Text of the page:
Amazon recently changed its policies for employees speaking publicly.
What you need to know
- Amazon Employees for Climate Justice organize to change environmental practices.
- The group says two of its leaders were sent threatening letters by management.
- Amazon has recently updated its policies on employees speaking publicly.
Last April, more than 8,700 Amazon employees signed a letter to CEO Jeff Bezos asking for the online shopping giant to end its support of oil and gas companies and to lower its impact on the environment. Later in the year, a number of employees walked out. Now, organizers of the group Amazon Employees for Climate Justice say their leaders are being targeted and threatened by Amazon for speaking out publicly against the company.
THREAD/ Jeff Bezos and Amazon executives are threatening to fire a few members of our group after we spoke up about wanting our company to be a leader in the worldwide effort to avert climate catastrophe.https://t.co/L87gpclEyL
— Amazon Employees For Climate Justice (@AMZNforClimate) January 2, 2020
The group says that two of its leaders were sent letters from Human Resources over violations of the company’s external communications policy. Amazon previously required employees who wished to make public addresses seek approval from a senior vice president. That policy was changed last year to give approval power to lower-level managers, with an online submission tool for employees to use.
In theory, this may sound like Amazon tried to become more accepting of employee public speaking, but in practice, this likely had a chilling effect. A senior vice president would be more likely to delegate approval and stay out of the weeds on employee management issues like this, thus giving Amazon employees more opportunity to speak out. Now that the duty is in the hands of the day-to-day managers who feel much more accountable for every action of their direct reports, it seems less likely that Amazon employees would be able to speak openly.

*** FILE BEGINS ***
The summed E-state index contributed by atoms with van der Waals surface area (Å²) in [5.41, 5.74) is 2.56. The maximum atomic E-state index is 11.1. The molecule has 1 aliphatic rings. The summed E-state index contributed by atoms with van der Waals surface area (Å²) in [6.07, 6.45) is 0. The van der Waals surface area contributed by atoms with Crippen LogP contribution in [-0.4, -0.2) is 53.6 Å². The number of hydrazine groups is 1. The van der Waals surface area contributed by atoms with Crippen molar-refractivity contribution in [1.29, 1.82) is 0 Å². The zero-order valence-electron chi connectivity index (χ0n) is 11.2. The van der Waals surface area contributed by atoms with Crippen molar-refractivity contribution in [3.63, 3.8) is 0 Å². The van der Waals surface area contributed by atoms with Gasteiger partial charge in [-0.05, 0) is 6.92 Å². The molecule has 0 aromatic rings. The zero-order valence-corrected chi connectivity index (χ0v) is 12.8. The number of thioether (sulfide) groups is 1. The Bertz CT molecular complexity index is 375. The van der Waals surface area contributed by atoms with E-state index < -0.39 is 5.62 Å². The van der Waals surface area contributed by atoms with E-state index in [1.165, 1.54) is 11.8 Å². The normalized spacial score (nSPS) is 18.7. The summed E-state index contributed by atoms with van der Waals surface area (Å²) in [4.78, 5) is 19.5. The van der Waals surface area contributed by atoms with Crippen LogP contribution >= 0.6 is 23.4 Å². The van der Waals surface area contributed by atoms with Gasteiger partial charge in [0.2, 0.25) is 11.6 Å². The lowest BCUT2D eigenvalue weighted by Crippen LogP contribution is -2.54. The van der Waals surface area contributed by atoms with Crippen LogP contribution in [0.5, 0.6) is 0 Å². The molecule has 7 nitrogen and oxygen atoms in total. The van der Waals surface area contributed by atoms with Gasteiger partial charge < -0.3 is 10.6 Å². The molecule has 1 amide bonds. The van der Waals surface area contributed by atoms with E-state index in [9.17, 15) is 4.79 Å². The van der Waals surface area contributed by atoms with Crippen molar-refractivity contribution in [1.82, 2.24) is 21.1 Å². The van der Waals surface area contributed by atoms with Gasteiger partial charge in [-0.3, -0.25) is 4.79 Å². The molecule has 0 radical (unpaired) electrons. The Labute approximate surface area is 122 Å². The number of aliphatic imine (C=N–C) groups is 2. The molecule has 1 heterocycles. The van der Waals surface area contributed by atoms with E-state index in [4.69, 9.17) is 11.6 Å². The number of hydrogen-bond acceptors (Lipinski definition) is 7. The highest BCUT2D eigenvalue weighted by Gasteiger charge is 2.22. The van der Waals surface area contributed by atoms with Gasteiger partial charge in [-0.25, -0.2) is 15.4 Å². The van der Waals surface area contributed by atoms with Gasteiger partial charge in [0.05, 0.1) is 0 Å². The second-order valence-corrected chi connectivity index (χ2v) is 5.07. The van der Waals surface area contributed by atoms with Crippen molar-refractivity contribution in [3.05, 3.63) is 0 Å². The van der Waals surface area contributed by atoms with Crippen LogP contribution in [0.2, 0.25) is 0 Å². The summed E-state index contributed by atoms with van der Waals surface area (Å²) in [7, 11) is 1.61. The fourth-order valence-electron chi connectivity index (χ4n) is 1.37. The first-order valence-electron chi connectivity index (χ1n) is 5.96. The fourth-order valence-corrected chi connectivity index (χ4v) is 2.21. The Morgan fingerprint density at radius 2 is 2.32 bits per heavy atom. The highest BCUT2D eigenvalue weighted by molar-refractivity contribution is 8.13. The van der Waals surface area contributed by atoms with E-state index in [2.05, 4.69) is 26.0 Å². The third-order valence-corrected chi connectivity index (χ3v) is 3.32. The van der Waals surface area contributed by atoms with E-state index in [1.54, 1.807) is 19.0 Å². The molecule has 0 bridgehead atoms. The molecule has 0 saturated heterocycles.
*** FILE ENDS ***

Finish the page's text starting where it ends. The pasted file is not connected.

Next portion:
Amazon spokesperson Jaci Anderson says that employees can suggest “improvements to how we operate through those internal channels,” but that suggests that major climate change protests should be directed to a Senior Manager, instead of the person in charge.
‘Now is a time when we need to have Communications policies that let us speak honestly about our company’s role in the climate crisis … This is not the time to shoot the messengers. This is not the time to silence those who are speking out.’ – Maren Costa, a User Experience Principal Designer at Amazon who was threatened with termination.
Amazon employees walked out in September, though in much smaller numbers than those who signed the original letter to Bezos. A day earlier, Bezos had announced Amazon would rely entirely on renewable energy by 2030, and would be carbon neutral by 2040.